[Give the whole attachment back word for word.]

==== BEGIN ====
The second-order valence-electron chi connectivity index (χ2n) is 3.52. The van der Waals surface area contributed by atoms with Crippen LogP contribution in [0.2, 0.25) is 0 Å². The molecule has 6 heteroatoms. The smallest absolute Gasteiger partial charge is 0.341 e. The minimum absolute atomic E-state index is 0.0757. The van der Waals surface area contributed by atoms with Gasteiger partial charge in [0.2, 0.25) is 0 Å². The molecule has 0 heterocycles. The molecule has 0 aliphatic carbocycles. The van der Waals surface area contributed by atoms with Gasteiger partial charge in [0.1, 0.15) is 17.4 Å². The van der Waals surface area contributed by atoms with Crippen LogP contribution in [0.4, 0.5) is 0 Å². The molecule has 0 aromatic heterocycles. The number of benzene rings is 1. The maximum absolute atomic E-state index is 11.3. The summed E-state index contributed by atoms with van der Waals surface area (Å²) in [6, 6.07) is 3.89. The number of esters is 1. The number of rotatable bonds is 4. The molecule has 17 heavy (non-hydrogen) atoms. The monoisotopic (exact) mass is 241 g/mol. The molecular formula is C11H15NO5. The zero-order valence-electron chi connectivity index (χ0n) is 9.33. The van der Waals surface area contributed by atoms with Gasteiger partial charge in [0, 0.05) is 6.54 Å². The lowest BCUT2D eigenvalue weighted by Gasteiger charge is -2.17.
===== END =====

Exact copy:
The second-order valence-electron chi connectivity index (χ2n) is 3.52. The van der Waals surface area contributed by atoms with Crippen LogP contribution in [0.2, 0.25) is 0 Å². The molecule has 6 heteroatoms. The smallest absolute Gasteiger partial charge is 0.341 e. The minimum absolute atomic E-state index is 0.0757. The van der Waals surface area contributed by atoms with Gasteiger partial charge in [0.2, 0.25) is 0 Å². The molecule has 0 heterocycles. The molecule has 0 aliphatic carbocycles. The van der Waals surface area contributed by atoms with Gasteiger partial charge in [0.1, 0.15) is 17.4 Å². The van der Waals surface area contributed by atoms with Crippen LogP contribution in [0.4, 0.5) is 0 Å². The molecule has 0 aromatic heterocycles. The number of benzene rings is 1. The maximum absolute atomic E-state index is 11.3. The summed E-state index contributed by atoms with van der Waals surface area (Å²) in [6, 6.07) is 3.89. The number of esters is 1. The number of rotatable bonds is 4. The molecule has 17 heavy (non-hydrogen) atoms. The monoisotopic (exact) mass is 241 g/mol. The molecular formula is C11H15NO5. The zero-order valence-electron chi connectivity index (χ0n) is 9.33. The van der Waals surface area contributed by atoms with Gasteiger partial charge in [0, 0.05) is 6.54 Å². The lowest BCUT2D eigenvalue weighted by Gasteiger charge is -2.17.